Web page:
Thursday, July 26, 2007

Auto Dealer Can Proceed with Consumer Warranty Claim Against Italian Sports Car Maker

This posting was written by Jeffrey May, editor of CCH Trade Regulation Reports.

Automobili Lamborghini S.P.A. has been unable to get a federal district court in Hawaii to dimiss an action filed against it by a Hawaii auto dealership that purchased one of the auto maker’s Murcielago sports cars for more $285,000 back in July 2002. The complaining dealership filed suit in March 2006, alleging that Lamborghini breached the vehicle’s written warranty in violation of the federal Magnuson-Moss Act (MMA) and state law. The dealership contended that the Murcielago had been repaired several times for transmission and drive-train problems.

The court last month rejected the Italian auto maker’s argument that the complaining dealership couldn’t pursue an MMA claim because it wasn’t a consumer within the meaning of the statute.

As explained in the CCH Trade Regulation Reporter, the MMA was enacted in 1975 to provide a federal mechanism for government and private parties to deal with problems arising from consumer product warranties. The main concern of the law is warranties extending to "consumers." A consumer is defined as a buyer of any consumer product (but not a purchaser for resale) or any person receiving such a product during the duration of the warranty or service contract. Also included is any other person who is entitled by the terms of the warranty or service contract or under state law to enforce the obligations of the warranty against the warrantor.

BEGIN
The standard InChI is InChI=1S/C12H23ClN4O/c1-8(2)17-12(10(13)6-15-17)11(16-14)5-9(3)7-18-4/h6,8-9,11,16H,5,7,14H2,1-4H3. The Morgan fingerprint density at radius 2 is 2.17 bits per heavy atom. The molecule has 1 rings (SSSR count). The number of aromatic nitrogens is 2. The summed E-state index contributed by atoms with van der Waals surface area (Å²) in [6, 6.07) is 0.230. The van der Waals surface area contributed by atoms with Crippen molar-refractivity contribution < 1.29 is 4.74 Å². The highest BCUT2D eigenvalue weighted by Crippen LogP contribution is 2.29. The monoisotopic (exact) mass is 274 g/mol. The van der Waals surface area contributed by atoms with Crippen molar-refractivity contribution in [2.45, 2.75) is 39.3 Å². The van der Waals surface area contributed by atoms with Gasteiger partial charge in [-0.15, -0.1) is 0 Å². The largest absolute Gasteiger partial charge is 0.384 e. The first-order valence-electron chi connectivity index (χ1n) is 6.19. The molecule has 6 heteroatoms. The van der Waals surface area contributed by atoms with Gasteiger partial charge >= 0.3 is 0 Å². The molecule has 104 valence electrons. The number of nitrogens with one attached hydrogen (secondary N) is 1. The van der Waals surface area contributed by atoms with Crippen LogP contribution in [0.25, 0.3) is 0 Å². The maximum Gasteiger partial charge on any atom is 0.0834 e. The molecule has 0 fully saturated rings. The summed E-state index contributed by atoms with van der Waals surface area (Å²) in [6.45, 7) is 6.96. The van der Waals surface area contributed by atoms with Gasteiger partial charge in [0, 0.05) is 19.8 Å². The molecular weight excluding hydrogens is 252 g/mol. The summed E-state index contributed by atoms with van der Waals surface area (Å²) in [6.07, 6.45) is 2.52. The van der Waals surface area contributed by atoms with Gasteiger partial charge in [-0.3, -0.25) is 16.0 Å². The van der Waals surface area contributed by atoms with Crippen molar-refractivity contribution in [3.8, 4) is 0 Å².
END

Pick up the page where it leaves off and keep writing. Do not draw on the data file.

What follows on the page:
Auto Dealership Could Be "Consumer"

The complaining auto dealership convinced the court that there was a question of fact as to whether it was a “consumer,” within the meaning of the MMA. The dealership could have been a buyer (other than for purposes of resale) of a consumer product.

The fact that the auto dealership paid Hawaii's one-half percent general excise tax rate for wholesalers instead of the four-percent rate for retail purchases was not determinative of whether the vehicle was purchased for resale, in the court’s view. The dealership's owner, a well known figure in the Hawaii car trade, contended that the Murcielago was never placed on the car lot for resale and never was marketed for sale. Instead, it was allegedly purchased with the intent of being driven by dealership owner and was driven only by him, his relatives, and service people. Moreover, the car was either kept at the dealership owner's home or was parked in a storage area in the basement of the dealership and not on display for sale.

As a result, the complaining auto dealer’s breach of express warranty claims based on drivetrain and/or transmission defects and instrument panel gauge defects were permitted to proceed.

The June 28, 2007, decision in Stoebner Motors, Inc. v. Automobili Lamborghini S.P.A., No. 06-00446 JMS/LEK, will appear at 2007-2 CCH Trade Cases ¶75,790.

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